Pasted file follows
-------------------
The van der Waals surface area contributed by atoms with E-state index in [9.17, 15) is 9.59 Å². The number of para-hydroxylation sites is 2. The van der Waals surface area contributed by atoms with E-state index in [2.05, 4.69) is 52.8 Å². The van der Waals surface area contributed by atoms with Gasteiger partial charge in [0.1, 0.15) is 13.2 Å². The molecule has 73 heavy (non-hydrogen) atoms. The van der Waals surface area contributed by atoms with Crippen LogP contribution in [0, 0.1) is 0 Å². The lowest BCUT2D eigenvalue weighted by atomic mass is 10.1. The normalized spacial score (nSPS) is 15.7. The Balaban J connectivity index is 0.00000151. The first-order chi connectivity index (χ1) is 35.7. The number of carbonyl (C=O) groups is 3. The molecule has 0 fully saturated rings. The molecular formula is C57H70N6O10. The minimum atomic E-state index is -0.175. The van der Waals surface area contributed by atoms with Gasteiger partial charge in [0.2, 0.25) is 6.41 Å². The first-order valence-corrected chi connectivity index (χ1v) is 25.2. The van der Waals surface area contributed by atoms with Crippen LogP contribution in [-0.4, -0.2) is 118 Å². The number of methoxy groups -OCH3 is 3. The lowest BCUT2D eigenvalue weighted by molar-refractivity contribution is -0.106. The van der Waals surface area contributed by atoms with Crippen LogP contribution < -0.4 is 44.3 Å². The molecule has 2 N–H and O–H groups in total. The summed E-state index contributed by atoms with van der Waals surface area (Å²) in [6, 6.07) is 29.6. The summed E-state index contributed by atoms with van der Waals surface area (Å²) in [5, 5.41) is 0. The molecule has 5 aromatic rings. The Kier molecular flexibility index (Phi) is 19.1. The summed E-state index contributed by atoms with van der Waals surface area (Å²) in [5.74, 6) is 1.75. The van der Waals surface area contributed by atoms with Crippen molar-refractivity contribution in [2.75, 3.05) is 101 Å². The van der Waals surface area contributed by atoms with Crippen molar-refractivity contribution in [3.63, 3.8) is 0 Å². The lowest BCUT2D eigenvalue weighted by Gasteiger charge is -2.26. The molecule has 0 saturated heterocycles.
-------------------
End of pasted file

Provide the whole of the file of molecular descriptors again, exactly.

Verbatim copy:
The van der Waals surface area contributed by atoms with E-state index in [9.17, 15) is 9.59 Å². The number of para-hydroxylation sites is 2. The van der Waals surface area contributed by atoms with E-state index in [2.05, 4.69) is 52.8 Å². The van der Waals surface area contributed by atoms with Gasteiger partial charge in [0.1, 0.15) is 13.2 Å². The molecule has 73 heavy (non-hydrogen) atoms. The van der Waals surface area contributed by atoms with Crippen LogP contribution in [0, 0.1) is 0 Å². The lowest BCUT2D eigenvalue weighted by atomic mass is 10.1. The normalized spacial score (nSPS) is 15.7. The Balaban J connectivity index is 0.00000151. The first-order chi connectivity index (χ1) is 35.7. The number of carbonyl (C=O) groups is 3. The molecule has 0 fully saturated rings. The molecular formula is C57H70N6O10. The minimum atomic E-state index is -0.175. The van der Waals surface area contributed by atoms with Gasteiger partial charge in [0.2, 0.25) is 6.41 Å². The first-order valence-corrected chi connectivity index (χ1v) is 25.2. The van der Waals surface area contributed by atoms with Crippen LogP contribution in [-0.4, -0.2) is 118 Å². The number of methoxy groups -OCH3 is 3. The lowest BCUT2D eigenvalue weighted by molar-refractivity contribution is -0.106. The van der Waals surface area contributed by atoms with Crippen LogP contribution < -0.4 is 44.3 Å². The molecule has 2 N–H and O–H groups in total. The summed E-state index contributed by atoms with van der Waals surface area (Å²) in [6, 6.07) is 29.6. The summed E-state index contributed by atoms with van der Waals surface area (Å²) in [5, 5.41) is 0. The molecule has 5 aromatic rings. The Kier molecular flexibility index (Phi) is 19.1. The summed E-state index contributed by atoms with van der Waals surface area (Å²) in [5.74, 6) is 1.75. The van der Waals surface area contributed by atoms with Crippen molar-refractivity contribution in [2.75, 3.05) is 101 Å². The van der Waals surface area contributed by atoms with Crippen molar-refractivity contribution in [3.63, 3.8) is 0 Å². The lowest BCUT2D eigenvalue weighted by Gasteiger charge is -2.26. The molecule has 0 saturated heterocycles.